AIKEN -- The hopeful voice with no name on a police radio said it all: "Daylight's on our side this time."
But as dusk began to fade to dark Thursday, and as midnight approached, for the second-straight day fugitive John Travis Mace continued to elude capture. Bloodhounds picked up his scent around a house off Pine Log Road at U.S. Highway 278 earlier in the day, but the escapee was not there.
A South Carolina State Law Enforcement Division helicopter circled overhead, and the area was cordoned off by police. But there was no sign of Mr. Mace, who Wednesday had led scores of officers on a reckless chase through southern Aiken County and into Augusta, part of the time driving the wrong direction on River Watch Parkway, at speeds sometimes exceeding 100 mph.
Thursday's chase was expected to even the odds because the jail escapee was on foot and apparently had been since wrecking his stolen car Wednesday night near Beech Island. Bloodhounds and helicopters with infrared sensors failed to detect him in the area around Heights Baptist Church, where the commotion interrupted the choir, rehearsing an anthem, Exalt Him, for Sunday services.
That search was called off around 3 a.m.
Mr. Mace walked away from Aiken County Detention Center a week ago. He was there awaiting trial on multiple charges that could put him in prison for life under South Carolina's new two-strikes law. He was under arrest on charges of burglary, forgery, grand larceny and possession of crack cocaine, all allegedly committed while he was out on bond from earlier charges.
Initially, police did not consider Mr. Mace a dangerous fugitive but they do now. He crashed into several vehicles during his wild flight Wednesday, and authorities believe he stole a gun and ammunition from a house near Beech Island on Thursday.
There were no confirmed sightings of Mr. Mace for more than 12 hours Thursday until a Beech Island minister found him asleep in his underwear in a vacant house late that afternoon.
The Rev. Frank Hyder, pastor of Beech Island's First Baptist Church, said he went to a rental property he owns on Williston Road at about 4 p.m. and found the fugitive inside.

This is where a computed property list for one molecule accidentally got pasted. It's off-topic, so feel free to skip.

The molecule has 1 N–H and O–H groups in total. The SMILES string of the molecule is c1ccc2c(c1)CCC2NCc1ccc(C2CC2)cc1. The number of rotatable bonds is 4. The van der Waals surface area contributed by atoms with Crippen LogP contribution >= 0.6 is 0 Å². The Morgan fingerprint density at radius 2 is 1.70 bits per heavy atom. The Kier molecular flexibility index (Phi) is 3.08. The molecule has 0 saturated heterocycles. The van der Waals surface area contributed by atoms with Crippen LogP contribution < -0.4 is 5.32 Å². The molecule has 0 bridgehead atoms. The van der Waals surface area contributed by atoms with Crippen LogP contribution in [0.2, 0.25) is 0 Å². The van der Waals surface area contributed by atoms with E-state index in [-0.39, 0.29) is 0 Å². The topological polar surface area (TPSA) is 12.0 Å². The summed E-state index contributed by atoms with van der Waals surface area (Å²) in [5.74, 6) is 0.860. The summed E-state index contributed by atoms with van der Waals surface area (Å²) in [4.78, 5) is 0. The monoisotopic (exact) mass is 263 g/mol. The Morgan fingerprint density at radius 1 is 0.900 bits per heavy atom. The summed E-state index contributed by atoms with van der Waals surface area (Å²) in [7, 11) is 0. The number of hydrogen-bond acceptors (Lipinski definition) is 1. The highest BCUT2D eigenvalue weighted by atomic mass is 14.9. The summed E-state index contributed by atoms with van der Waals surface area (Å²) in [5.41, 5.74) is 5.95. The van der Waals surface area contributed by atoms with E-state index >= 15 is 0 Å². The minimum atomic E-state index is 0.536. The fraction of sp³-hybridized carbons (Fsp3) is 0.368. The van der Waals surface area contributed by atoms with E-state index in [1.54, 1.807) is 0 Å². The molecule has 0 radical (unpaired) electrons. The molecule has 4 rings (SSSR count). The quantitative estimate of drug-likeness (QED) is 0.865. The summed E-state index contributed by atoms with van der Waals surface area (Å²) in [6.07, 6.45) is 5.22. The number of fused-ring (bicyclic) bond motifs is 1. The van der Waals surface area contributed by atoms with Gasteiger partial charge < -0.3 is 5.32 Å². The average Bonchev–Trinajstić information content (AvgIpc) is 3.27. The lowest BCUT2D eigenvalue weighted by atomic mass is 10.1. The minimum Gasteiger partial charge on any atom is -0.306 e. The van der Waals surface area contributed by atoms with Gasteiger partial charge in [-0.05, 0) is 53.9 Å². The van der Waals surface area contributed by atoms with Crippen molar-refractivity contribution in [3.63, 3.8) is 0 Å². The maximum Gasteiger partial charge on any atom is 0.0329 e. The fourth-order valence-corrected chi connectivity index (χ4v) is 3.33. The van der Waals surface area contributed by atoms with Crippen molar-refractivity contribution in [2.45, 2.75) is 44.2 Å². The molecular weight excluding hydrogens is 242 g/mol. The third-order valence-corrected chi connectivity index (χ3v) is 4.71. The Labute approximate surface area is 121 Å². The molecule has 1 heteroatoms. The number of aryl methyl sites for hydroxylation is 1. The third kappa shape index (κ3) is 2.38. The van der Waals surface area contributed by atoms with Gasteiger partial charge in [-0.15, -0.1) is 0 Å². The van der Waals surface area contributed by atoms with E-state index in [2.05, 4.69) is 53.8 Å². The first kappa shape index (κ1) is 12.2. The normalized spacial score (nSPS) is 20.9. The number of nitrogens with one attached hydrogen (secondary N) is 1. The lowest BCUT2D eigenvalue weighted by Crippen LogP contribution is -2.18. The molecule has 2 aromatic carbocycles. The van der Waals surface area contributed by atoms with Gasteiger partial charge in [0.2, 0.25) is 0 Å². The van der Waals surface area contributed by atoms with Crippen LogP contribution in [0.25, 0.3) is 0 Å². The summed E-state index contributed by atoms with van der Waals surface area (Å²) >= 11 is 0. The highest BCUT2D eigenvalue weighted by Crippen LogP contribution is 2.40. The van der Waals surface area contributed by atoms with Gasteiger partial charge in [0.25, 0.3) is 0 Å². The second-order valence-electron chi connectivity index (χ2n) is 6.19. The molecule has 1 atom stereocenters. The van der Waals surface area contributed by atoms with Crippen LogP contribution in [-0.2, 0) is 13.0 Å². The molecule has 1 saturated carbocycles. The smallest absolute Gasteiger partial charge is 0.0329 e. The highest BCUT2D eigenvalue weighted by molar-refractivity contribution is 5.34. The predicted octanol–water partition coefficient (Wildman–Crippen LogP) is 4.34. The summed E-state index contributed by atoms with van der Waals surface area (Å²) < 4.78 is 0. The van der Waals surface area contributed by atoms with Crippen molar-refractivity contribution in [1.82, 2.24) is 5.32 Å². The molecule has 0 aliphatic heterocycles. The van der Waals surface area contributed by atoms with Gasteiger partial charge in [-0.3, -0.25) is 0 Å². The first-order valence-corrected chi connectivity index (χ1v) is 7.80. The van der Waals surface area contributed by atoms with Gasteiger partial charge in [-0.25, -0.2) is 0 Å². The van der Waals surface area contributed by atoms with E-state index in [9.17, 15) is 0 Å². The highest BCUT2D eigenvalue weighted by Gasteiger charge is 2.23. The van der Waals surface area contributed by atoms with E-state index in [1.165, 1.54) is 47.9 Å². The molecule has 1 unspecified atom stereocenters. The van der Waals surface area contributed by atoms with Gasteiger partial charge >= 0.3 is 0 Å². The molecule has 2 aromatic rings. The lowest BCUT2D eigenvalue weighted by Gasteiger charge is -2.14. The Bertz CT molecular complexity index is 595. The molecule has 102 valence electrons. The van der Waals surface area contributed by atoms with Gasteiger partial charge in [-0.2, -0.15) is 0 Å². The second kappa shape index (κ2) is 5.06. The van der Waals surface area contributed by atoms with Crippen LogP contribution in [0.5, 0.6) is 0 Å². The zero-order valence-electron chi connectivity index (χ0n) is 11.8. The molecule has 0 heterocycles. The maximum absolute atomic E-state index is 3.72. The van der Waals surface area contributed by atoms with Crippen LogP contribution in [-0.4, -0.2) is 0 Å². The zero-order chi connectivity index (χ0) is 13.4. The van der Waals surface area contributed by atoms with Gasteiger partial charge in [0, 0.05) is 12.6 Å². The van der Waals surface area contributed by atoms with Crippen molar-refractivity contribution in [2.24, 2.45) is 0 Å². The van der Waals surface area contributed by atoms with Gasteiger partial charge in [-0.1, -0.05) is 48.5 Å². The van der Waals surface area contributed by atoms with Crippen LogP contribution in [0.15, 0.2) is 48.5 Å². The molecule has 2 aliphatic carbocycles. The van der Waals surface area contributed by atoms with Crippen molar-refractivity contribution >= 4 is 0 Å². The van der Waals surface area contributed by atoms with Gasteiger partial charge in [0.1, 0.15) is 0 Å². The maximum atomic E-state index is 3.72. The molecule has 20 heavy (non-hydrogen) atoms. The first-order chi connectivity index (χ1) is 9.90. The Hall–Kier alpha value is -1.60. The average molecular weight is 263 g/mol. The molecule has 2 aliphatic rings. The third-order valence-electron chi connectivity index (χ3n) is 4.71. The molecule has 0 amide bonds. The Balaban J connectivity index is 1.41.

"When I drove into the driveway, I saw the front door was ajar," the Rev. Hyder said. "I went in, and he was asleep in front of the door with a fan on and the back door open to circulate the air. When I confronted him, he rolled over and put on his blue denim shorts that were there on the floor.
"I told him, `You're the man they're looking for,' and he said, `No, no, it's not me."'
The Rev. Hyder said he tried to detain Mr. Mace in the house, but the intruder ran out the back door. The minister chased Mr. Mace around the house, but he fled into nearby woods.
Left behind in the back yard was a blue duffel bag with clothing and a pistol inside. Authorities later confirmed that the gun had been stolen from a house across Williston Road. Authorities would not say whether they think Mr. Mace is armed.
There was no telephone in the house the Rev. Hyder owned, but he said he didn't need one because a sheriff's deputy was patrolling the neighborhood.
Within moments, police communications crackled and officers began to converge on the area. So did news reporters and photographers. Mr. Mace's father, Robert "Ronnie" Mace, made a public appeal to his son to surrender and offered to go into the woods himself with a bullhorn to broadcast that plea directly. He said he feared that the heavily armed police would shoot his son if he emerged alone. His offer was turned down.
Two other area residents briefly encountered Mr. Mace, who was bare-chested and wearing a gold chain necklace. The two men yelled for Mr. Mace to stop but he ran into the woods.
Police said they were searching an area larger than the six-mile perimeter they had cordoned off Wednesday. Bloodhounds led them to a house at 271 Pine Log Road at about 6:15 p.m., but Mr. Mace was not there.